6. demands the Crown serve her documents via registered mail, and nothing else.


The challenge referenced in Point 1 above was;

[3] On November 4, 2013 Crown Counsel (Public Prosecution Service of Canada) filed a Notice of Intention pursuant to Criminal Code, ss 540(7) and 540(8). The Notice reads:

TAKE NOTICE THAT, at the preliminary inquiry of the above-captioned person counsel for the Attorney General of Canada intends to adduce the documents, copies of documents, certified copies of documents, business records, financial reports, records, entries in books or records, copies of same, witness statements, notes and photographs and other such materials referred to in Schedule “A” of this Notice, pursuant to the provisions of the Canada Evidence Act, R.S.A. 1984 c. C-5, the Income Tax Act, RSC 1985, c1 (5th sup), and the Excise Tax Act, RSC 1985, C E-15.

TAKE FURTHER NOTICE that, at the preliminary inquiry of the above-captioned person, counsel for the Attorney General of Canada intends to adduce the documents, copies of documents, certified copies of documents, business records, financial records, records, entries in books or records, copies of same, witness statements, notes and photographs and other such material referred to in the Notice, as credible and trustworthy evidence pursuant to subsection 540.(7) of the Criminal Code. Schedule “A” of this Notice includes a summary of evidence the Attorney General of Canada intends to tender at the preliminary inquiry as credible and trustworthy evidence pursuant to subsection 540.(7) of the Criminal Code.

TAKE FURTHER NOTICE that copies of the aforementioned documents, copies of documents, certified copies of documents, business records, financial records, records, entries in books or records, copies of same, witness statements, notes, and photographs and other materials have been provided to you in disclosure. Affidavits which have not been previously disclosed are attached.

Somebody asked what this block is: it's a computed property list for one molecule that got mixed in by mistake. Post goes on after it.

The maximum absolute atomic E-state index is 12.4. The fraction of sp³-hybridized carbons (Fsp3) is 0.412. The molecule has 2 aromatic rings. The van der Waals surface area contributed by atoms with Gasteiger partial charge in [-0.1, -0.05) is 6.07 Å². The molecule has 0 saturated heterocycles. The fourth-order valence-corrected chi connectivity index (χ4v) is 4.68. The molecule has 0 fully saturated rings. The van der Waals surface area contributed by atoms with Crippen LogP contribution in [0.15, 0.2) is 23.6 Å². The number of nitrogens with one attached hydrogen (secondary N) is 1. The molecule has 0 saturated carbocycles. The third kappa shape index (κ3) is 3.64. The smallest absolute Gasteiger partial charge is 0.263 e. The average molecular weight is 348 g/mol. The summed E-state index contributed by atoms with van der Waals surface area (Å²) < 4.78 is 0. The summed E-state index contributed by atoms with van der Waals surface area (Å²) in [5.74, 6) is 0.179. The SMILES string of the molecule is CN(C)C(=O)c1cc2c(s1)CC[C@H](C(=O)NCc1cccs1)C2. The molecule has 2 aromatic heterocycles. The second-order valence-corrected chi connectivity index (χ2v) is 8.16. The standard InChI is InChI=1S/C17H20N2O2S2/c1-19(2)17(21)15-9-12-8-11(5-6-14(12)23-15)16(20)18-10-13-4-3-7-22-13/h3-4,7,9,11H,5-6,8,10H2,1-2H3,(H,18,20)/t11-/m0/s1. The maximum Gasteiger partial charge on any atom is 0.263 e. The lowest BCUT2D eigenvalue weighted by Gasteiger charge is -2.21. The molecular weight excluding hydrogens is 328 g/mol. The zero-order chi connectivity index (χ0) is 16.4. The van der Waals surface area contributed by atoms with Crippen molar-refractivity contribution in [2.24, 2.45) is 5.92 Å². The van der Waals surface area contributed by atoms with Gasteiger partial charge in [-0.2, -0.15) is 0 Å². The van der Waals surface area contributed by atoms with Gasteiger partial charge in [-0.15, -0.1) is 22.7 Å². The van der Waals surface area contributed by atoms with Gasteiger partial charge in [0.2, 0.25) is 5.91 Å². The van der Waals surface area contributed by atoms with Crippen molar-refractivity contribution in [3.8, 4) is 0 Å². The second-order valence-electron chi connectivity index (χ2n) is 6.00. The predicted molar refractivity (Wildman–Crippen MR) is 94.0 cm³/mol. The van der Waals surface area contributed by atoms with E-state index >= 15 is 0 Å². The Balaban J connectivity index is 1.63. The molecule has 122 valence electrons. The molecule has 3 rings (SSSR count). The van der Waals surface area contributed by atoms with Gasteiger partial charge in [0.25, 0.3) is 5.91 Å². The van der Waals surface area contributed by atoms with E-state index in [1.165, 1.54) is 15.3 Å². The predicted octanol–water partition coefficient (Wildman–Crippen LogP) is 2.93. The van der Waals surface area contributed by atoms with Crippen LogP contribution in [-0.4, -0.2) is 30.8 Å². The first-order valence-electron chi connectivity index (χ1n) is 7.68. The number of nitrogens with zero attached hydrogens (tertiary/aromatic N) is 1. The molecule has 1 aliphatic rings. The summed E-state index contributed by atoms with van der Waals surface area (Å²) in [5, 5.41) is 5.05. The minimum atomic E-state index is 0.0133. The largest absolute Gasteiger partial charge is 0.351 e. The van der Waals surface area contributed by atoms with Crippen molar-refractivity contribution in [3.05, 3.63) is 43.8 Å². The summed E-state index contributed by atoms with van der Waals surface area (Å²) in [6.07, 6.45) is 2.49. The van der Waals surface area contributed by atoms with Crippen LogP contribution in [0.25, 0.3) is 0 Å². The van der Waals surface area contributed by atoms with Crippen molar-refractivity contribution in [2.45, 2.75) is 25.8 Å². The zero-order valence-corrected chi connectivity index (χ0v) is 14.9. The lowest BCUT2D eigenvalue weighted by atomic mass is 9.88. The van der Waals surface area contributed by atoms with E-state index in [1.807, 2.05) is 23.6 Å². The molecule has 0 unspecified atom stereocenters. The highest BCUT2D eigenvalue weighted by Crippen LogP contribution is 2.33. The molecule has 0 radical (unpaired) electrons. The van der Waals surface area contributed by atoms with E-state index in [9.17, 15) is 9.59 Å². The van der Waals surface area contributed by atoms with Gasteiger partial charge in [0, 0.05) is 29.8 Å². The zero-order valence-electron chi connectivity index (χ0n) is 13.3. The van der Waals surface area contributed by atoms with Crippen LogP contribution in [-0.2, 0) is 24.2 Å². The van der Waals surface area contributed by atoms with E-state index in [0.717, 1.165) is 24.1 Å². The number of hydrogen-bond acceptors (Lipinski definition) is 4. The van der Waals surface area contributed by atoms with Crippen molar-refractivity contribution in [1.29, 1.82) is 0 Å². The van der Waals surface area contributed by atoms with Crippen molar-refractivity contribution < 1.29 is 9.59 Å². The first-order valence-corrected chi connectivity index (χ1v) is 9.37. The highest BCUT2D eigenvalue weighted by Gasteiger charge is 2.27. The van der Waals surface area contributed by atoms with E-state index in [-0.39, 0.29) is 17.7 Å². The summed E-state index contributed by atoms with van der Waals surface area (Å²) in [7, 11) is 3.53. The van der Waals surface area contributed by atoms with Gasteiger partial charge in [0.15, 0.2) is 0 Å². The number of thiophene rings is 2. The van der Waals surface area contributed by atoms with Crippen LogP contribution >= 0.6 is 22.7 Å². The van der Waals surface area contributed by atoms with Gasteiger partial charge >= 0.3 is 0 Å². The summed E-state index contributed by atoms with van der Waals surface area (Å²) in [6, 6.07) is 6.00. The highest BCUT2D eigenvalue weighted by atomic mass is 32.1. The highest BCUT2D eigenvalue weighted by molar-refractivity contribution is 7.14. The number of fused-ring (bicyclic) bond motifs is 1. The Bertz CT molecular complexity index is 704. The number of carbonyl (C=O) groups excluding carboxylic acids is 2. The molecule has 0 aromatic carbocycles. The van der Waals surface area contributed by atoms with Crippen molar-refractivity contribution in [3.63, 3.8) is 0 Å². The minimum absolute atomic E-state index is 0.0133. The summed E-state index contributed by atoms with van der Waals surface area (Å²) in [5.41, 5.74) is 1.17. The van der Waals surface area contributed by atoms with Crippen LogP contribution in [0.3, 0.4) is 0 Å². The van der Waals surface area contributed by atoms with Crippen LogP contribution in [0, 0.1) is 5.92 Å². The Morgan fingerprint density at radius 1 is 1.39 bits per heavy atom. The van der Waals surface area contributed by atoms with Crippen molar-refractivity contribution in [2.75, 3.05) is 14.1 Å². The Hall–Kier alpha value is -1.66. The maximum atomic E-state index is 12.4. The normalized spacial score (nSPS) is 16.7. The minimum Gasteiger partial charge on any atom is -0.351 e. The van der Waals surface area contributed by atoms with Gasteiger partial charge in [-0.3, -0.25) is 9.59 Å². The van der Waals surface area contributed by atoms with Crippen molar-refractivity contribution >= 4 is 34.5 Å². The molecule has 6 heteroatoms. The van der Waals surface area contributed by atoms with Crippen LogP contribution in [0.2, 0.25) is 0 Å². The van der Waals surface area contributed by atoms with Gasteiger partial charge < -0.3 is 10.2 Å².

However the skeptical court seemed to think that her real goal was just to continue stalling;

Ms. Eddy also seeks to have her May, 2014 preliminary inquiry adjourned prior to resolution of her Charter challenges, which appears to be the principal intended purpose of this application.


Unfortunately the court is less than sympathetic;

[17] Ironically, Ms. Eddy points to Criminal Code, s 536.3, claims to have been handicapped by this provision intended for her benefit, and even cites R v Gallant; R v LeBlanc itself as a key authority on this provision.

[18] In Doman v British Columbia (Superintendent of Brokers) 1996 CanLII 8411 (BC CA), (1996), 85 BCAC 210, 31 BCLR (3d) 357 (BCCA), Justice Southin commented on the character of parties who complained about slow proceedings where the delay has been caused by the unsuccessful attacks launched by those very same parties:

... [this] constitutes an abuse of process calls to my mind the delightful Yiddish word “chutzpah” which is sometimes explained as a man who has been convicted of murdering his parents seeking mercy on the ground that he is an orphan.

I think the same is true for Ms. Eddy, when she characterizes the omission of self-represented litigants from s 536.3 is an intrusion on her constitutional Charter rights, rather than a shield against her own potential folly.


All of her other arguments were dismissed in short order and the court concluded by, very bluntly, telling her to get lost. Having your filings called "drivel" must be very hurtful;

VI. Conclusion

[40] Many times in the Applicant’s circuitous argument the Applicant claims that her Charter rights will be violated if this Court does not adjourn the May 26, 2014 preliminary inquiry date before this decision is handed down. I am very suspicious that the object of the application before Justice Acton and before me is simply to derail the proceedings against her by making one spurious application after another in this Court to prevent the Provincial Court with proceeding to the preliminary inquiry stage.

[41] No matter how many times the same arguments are made in the 31 page Notice document, let alone the voluminous Affidavit, each argument is totally without merit and for the most part, are an abuse of the process of this Court. I will not treat this drivel as requiring an in depth answer beyond those in these reasons.

[42] The application is dismissed.

[43] In light of Ms. Eddy’s developing strategy of litigation delay I order she is precluded from filing anything in the Alberta Court of Queen’s Bench related to this proceeding prior to the conclusion of the Preliminary Inquiry without first obtaining leave of the Court.

[44] The parties may speak to costs by appointment, if necessary.


What's next for our increasingly desperate Denise? Really, apart from actually facing the charges at a criminal trial, all she has left is another try at a Charter breach.
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Re: Another Poriskyite heads to a criminal record

Postby Burnaby49 » Mon Jul 07, 2014 7:59 pm

Another chapter in the saga of our dauntless Denise.

http://www.albertacourts.ab.ca/jdb_new/ ... qb0391.pdf